In a 2012 masters’ thesis paper, “Why do members join indigenous informal financial institutions?” by Bisrat Agegnehu, a student at the Swedish University of Agricultural Sciences, four equbs are illustrated. Each have annual turnovers equivalent to 0.15pc of the net current deposit maintained by all commercial banks in the country, at the end of August 2007.
According to the study, there are small, medium and large equbs, with the large ones relatively institutionalised, complex, and well organised, in terms of their procedures and practices. They operate on the basis of elaborately written by-laws, the number of participants is high and the cycle life is long, with contributions amounting to a quarter of a million Birr a week.
Alemayehu’s equb, however, is not formalised. Although all members may not know each other, it is enough for a newcomer to be known by five or six participants, who can vouch for their credit-worthiness. These individuals will also be held as guarantors in the event of a default. In some cases, Alemayehu may take the formal approach and sue those that default.
“We have been lucky. I haven’t had such challenges since we all know and trust each other,” says Alemayehu. “There are people in the equb who have stayed for more than 10 years.”
Equbs are highly reliant on the trust that is built among members, and members know that they need to maintain that trust to continue benefiting.
“Using formal institutions for loans is expensive and the procedure is very long and uncomfortable,” says Samson. “In the equb, if a lottery is not drawn for you and you need the money urgently, you can buy it from other members without any procedure and time wastage.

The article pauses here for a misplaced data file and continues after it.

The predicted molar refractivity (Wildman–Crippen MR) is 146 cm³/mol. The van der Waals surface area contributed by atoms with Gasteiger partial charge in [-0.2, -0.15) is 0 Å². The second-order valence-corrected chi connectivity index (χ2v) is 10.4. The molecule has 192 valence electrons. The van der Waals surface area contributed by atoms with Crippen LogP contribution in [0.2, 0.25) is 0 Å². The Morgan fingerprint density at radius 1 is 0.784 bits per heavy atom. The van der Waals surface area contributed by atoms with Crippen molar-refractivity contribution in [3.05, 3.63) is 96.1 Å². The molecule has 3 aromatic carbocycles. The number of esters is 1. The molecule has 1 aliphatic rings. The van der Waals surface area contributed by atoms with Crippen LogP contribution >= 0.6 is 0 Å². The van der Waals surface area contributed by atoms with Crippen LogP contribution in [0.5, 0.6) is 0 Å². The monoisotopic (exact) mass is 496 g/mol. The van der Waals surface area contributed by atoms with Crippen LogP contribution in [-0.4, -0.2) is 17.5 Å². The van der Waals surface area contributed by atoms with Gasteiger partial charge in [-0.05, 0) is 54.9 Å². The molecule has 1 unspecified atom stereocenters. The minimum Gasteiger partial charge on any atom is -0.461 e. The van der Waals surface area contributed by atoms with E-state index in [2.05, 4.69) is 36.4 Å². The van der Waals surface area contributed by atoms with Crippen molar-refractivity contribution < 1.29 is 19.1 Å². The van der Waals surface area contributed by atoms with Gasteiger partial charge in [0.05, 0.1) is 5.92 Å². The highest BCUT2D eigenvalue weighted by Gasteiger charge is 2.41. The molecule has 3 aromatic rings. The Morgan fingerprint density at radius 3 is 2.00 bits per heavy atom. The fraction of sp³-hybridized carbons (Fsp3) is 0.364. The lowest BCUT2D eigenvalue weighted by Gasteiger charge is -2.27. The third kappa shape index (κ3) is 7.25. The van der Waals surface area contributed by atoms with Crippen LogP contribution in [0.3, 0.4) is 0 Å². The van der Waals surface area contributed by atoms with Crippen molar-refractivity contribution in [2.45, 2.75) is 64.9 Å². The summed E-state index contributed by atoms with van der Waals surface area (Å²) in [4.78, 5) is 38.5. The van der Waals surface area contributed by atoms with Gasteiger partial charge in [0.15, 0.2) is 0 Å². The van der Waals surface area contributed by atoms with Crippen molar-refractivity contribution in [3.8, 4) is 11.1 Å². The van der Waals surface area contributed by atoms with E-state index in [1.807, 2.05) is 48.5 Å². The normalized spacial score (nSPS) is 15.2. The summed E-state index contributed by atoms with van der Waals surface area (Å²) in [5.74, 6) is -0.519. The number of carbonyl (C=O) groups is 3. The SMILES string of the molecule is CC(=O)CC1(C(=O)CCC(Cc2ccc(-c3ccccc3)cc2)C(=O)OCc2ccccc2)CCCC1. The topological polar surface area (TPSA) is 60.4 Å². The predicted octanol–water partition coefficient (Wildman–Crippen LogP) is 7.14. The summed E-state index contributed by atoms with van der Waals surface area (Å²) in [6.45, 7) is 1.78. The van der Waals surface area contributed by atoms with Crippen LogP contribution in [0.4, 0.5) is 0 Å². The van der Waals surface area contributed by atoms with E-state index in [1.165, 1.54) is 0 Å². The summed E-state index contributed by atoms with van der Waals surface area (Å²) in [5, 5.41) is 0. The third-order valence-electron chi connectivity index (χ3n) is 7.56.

“Which bank can give you such an opportunity?” he added.
Leul Teweldemariam, 45, a merchant and a member of the Ehel Berenda equb agrees with Samson.
“Let alone the expensive interest rate charged by banks and microfinance institutions, the procedure is lengthy,” he says. “There is no freedom to spend the money at the business I want to work on. In banks, every activity is planned and there is a deadline for the repayment and if you fail to do so, they will not compromise or wait until you get money.”
When asked about whether there is competition between banks and equbs, a bank president, who asked to remain anonymous, told Fortune that both equbs and banks work in parallel, since equb collectors deposit the cash they collect into banks. He further explained that most banks lobby equbs to work together and encourage then to deposit their money into current accounts.
“It is not easy for bank to assess the reliability of new customers when they ask for loans,” the bank President told Fortune. “There should be a law that encourages all people to join the banking system. That way we can track their credit history and issue more loans,” he said.
With a gap in the access to loans and the many regulations of banks, equbs like Alemayehu’s will continue to provide funds for the resolution of urgent financial problems and for investments for people without credit histories.